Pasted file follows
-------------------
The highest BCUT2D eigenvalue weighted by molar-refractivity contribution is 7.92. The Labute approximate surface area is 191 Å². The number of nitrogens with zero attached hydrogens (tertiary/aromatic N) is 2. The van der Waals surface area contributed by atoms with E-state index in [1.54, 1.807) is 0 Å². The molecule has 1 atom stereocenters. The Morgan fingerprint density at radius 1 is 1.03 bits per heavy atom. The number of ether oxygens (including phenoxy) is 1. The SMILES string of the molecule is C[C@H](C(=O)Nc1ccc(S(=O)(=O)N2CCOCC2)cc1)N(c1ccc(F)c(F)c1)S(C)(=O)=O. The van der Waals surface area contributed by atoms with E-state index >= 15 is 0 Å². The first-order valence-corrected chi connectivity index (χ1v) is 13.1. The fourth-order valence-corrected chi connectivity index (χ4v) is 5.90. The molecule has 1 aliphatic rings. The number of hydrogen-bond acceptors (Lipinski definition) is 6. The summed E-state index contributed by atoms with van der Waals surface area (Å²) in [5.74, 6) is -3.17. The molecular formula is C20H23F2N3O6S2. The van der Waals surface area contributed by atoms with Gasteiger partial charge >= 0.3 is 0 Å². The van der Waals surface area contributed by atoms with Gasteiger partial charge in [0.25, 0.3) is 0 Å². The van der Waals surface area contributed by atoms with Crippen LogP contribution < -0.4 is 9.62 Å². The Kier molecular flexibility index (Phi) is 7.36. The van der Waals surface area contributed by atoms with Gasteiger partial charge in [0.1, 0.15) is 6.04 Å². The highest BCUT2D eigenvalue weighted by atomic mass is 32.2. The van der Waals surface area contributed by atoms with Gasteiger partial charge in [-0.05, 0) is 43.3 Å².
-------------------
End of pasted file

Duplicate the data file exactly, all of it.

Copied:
The highest BCUT2D eigenvalue weighted by molar-refractivity contribution is 7.92. The Labute approximate surface area is 191 Å². The number of nitrogens with zero attached hydrogens (tertiary/aromatic N) is 2. The van der Waals surface area contributed by atoms with E-state index in [1.54, 1.807) is 0 Å². The molecule has 1 atom stereocenters. The Morgan fingerprint density at radius 1 is 1.03 bits per heavy atom. The number of ether oxygens (including phenoxy) is 1. The SMILES string of the molecule is C[C@H](C(=O)Nc1ccc(S(=O)(=O)N2CCOCC2)cc1)N(c1ccc(F)c(F)c1)S(C)(=O)=O. The van der Waals surface area contributed by atoms with E-state index >= 15 is 0 Å². The first-order valence-corrected chi connectivity index (χ1v) is 13.1. The fourth-order valence-corrected chi connectivity index (χ4v) is 5.90. The molecule has 1 aliphatic rings. The number of hydrogen-bond acceptors (Lipinski definition) is 6. The summed E-state index contributed by atoms with van der Waals surface area (Å²) in [5.74, 6) is -3.17. The molecular formula is C20H23F2N3O6S2. The van der Waals surface area contributed by atoms with Gasteiger partial charge >= 0.3 is 0 Å². The van der Waals surface area contributed by atoms with Gasteiger partial charge in [0.25, 0.3) is 0 Å². The van der Waals surface area contributed by atoms with Crippen LogP contribution < -0.4 is 9.62 Å². The Kier molecular flexibility index (Phi) is 7.36. The van der Waals surface area contributed by atoms with Gasteiger partial charge in [0.1, 0.15) is 6.04 Å². The highest BCUT2D eigenvalue weighted by atomic mass is 32.2. The van der Waals surface area contributed by atoms with Gasteiger partial charge in [-0.05, 0) is 43.3 Å².